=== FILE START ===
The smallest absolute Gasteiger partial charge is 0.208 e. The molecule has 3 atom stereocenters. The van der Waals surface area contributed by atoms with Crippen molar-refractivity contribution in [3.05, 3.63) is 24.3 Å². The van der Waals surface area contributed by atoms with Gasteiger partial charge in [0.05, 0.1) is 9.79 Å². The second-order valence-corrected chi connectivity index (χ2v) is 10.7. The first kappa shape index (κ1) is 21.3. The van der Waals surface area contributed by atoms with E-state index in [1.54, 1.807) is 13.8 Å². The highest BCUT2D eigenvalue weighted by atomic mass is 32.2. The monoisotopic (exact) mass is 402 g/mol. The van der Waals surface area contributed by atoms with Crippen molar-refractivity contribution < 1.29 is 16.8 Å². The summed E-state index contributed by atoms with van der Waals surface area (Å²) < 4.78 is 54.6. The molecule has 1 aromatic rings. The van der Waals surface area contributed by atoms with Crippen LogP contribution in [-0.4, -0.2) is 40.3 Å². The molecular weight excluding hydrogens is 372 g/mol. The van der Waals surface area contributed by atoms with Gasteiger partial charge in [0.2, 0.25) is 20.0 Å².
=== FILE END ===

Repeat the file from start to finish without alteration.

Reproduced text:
The smallest absolute Gasteiger partial charge is 0.208 e. The molecule has 3 atom stereocenters. The van der Waals surface area contributed by atoms with Crippen molar-refractivity contribution in [3.05, 3.63) is 24.3 Å². The van der Waals surface area contributed by atoms with Gasteiger partial charge in [0.05, 0.1) is 9.79 Å². The second-order valence-corrected chi connectivity index (χ2v) is 10.7. The first kappa shape index (κ1) is 21.3. The van der Waals surface area contributed by atoms with E-state index in [1.54, 1.807) is 13.8 Å². The highest BCUT2D eigenvalue weighted by atomic mass is 32.2. The monoisotopic (exact) mass is 402 g/mol. The van der Waals surface area contributed by atoms with Crippen molar-refractivity contribution < 1.29 is 16.8 Å². The summed E-state index contributed by atoms with van der Waals surface area (Å²) < 4.78 is 54.6. The molecule has 1 aromatic rings. The van der Waals surface area contributed by atoms with Crippen LogP contribution in [-0.4, -0.2) is 40.3 Å². The molecular weight excluding hydrogens is 372 g/mol. The van der Waals surface area contributed by atoms with Gasteiger partial charge in [0.2, 0.25) is 20.0 Å².